Reed’s Alstom/Amtrak Votes fits a pattern

“Transportation and infrastructure improvements help build a foundation for long-term business growth and more jobs. I cannot wait to get to work on rebuilding our economy so taxpayers can see a return on their infrastructure investments.” Rep. Tom Reed, January, 20 2011

Rep. Tom Reed has a long history of telling the public that he supports a project or a bill, but when he gets to Washington he votes the other way.

  • He told those at a Town Hall Meeting in Phelps, the day after the Paris massacre that he was against putting extra restrictions on Syrian Refugee, the next week he voted to do just that.

Sometimes he votes against funding a project and then he praises it.

  • He told the parents and administrators at Happiness House, a preschool for handicap students in Geneva that how important federal funding for them and others schools in their stations AFTER he voted to reduce such funding.

This time it deals with jobs—specifically manufacturing jobs in our district. Alstom in Hornell is the largest passenger rail manufacturing facility in North America. In September 2015, Alstrom  began the steps to receive federal grants to produce the newest generation of passenger trains for Amtrak. Recently, it was announced the process has been completed. They will need 400 new jobs at Alstom, and about 350 other support jobs will be created in the area.

Although Rep. Reed feels compelled to meet with Alstom management and take credit for their successes and jobs, Senator Chuck Schumer has been the leader of this project. Matter-of-fact, Reed “was directly asked not to be present” at the September 2015 announcement by Democratic Sen. Charles Schumer.

Why? Because of Rep. Reed’s anti-Amtrak voting record.

According to John Plumb, and published by WRFALP  (Jamestown Low Power Radio):

Reed’s latest Press Release about Alstom starts with:

Tom Reed joined Senator Chuck Schumer to announce the expected completion of the final step in the federal grant funding process for Alstom in Hornell.

Reed creatively used the word “joined” to give the impression that he worked together with Schumer on this project. They didn’t. Reed tried to justify his votes to cut funding:

“We have to do it on an economic basis and support it where it makes sense, where it doesn’t we’re obviously going to be an opponent to it,” he said.

He also explained to the Hornell Evening Tribute that

“We’ve been involved in this process from the beginning, working with Alstom to make sure they had access to the folks in Washington, D.C.”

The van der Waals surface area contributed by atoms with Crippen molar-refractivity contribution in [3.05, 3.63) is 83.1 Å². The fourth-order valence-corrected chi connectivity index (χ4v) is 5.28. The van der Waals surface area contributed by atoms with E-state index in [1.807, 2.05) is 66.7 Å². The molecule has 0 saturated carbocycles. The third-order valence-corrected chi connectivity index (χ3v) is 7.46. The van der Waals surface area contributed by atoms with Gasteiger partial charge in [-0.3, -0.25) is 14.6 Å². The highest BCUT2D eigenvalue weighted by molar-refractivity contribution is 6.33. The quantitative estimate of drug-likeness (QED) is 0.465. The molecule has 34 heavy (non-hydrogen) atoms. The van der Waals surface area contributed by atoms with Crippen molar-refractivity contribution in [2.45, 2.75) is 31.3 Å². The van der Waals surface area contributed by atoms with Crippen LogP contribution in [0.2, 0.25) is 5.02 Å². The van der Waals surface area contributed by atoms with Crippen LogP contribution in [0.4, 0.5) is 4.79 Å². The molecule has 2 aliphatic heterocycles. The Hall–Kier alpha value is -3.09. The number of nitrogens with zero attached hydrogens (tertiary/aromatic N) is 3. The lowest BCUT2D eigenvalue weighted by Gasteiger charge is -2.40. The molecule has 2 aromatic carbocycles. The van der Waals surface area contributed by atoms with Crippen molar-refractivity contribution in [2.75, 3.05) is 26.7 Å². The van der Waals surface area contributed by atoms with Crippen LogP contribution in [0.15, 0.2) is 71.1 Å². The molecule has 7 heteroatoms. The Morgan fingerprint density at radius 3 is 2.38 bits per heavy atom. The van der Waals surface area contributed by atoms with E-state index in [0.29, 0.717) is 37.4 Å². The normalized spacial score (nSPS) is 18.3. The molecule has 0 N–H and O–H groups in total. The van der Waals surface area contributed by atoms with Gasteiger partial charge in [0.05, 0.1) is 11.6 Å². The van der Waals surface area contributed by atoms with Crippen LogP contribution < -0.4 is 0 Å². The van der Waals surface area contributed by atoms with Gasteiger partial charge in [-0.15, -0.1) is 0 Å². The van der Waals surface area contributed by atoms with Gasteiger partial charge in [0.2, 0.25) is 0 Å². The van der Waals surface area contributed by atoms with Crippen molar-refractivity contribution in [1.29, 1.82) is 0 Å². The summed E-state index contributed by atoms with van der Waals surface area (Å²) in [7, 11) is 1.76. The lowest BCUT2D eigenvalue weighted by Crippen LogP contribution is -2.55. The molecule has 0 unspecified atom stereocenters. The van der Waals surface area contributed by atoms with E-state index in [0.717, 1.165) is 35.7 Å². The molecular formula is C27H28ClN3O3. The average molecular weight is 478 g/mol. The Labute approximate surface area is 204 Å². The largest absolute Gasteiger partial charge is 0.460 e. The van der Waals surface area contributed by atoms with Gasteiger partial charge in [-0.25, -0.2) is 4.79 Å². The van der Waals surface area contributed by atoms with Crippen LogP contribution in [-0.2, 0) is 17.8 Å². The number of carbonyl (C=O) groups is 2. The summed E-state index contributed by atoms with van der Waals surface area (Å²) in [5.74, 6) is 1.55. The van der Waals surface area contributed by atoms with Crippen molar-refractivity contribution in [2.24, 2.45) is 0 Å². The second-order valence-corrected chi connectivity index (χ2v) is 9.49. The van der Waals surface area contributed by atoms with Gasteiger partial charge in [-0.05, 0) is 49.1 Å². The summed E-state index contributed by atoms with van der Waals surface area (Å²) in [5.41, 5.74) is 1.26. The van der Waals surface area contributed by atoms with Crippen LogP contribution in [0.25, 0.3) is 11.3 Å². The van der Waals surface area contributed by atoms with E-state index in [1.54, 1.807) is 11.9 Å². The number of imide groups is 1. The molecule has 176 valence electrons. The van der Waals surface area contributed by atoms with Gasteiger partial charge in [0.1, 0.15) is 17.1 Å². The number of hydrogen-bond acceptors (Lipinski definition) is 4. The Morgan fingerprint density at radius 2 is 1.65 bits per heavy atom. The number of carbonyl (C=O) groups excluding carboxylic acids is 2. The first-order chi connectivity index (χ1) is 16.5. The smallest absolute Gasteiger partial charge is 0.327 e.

I’m assuming that “We” refer to his  Constituent Service office.

There seems to be a disconnection between what he tells us and how he votes. Reed is caught between two sets of stakeholders–

  • the NY23rd Stakeholders (constituents)–Reed tries to convince us that his votes are in our best interests. In other words he tells us what he wants us to think.
  • the inside DC Beltway Stakeholders–where he votes the way that is most profitable for himself, Republican Party, and the Party’s Donors.

What is  profitable for the Beltway Stakeholders is not always what is in his constituents best interests. Guess which way Reed votes when that conflict occurs!




About pystew

Retired Teacher, political science geek, village trustee. I lean a little left, but like a good political discussion. My blog, the New NY 23rd (http://newny23rd) is about discussing the issues facing the people of our new congressional district. Let's hear all sides of the issues, not just what the candidates want us to hear.
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3 Responses to Reed’s Alstom/Amtrak Votes fits a pattern

  1. whungerford says:

    Reed has said, implausibly, that government can’t create jobs, yet he acts as if he can and has done so. His efforts to “create jobs” usually involve tax breaks for business or repeal of regulations.


  2. whungerford says:

    Government efforts to create jobs indirectly have seen limited success. If government really wanted to create jobs, we could hire more government workers–hiring more tax auditors would not only create jobs but the auditors would save more money then they cost.


  3. Deb Meeker says:

    Here was Tom Reed’s statement in 2011:
    “The government’s role needs to evolve more toward facilitator than endower. We need to build upon models such as the Railroad Rehabilitation and Improvement Financing Program, which is allowing private enterprise to put existing rail infrastructure to better use at a profit for taxpayers……. Reasonable Regulation: We have to get government out of the way to streamline the process for infrastructure projects — from proposal through approval and then funding. While environmental impact statements are a necessary part of the process, we must be more reasonable to lower the cost and shorten the timeline of improvement efforts……..
    Leveraging Technology: Our government needs to embrace technology and to move at a more contemporary pace.”

    Railroad Rehabilitation and Improvement Financing (RRIF) Program Fact Sheet


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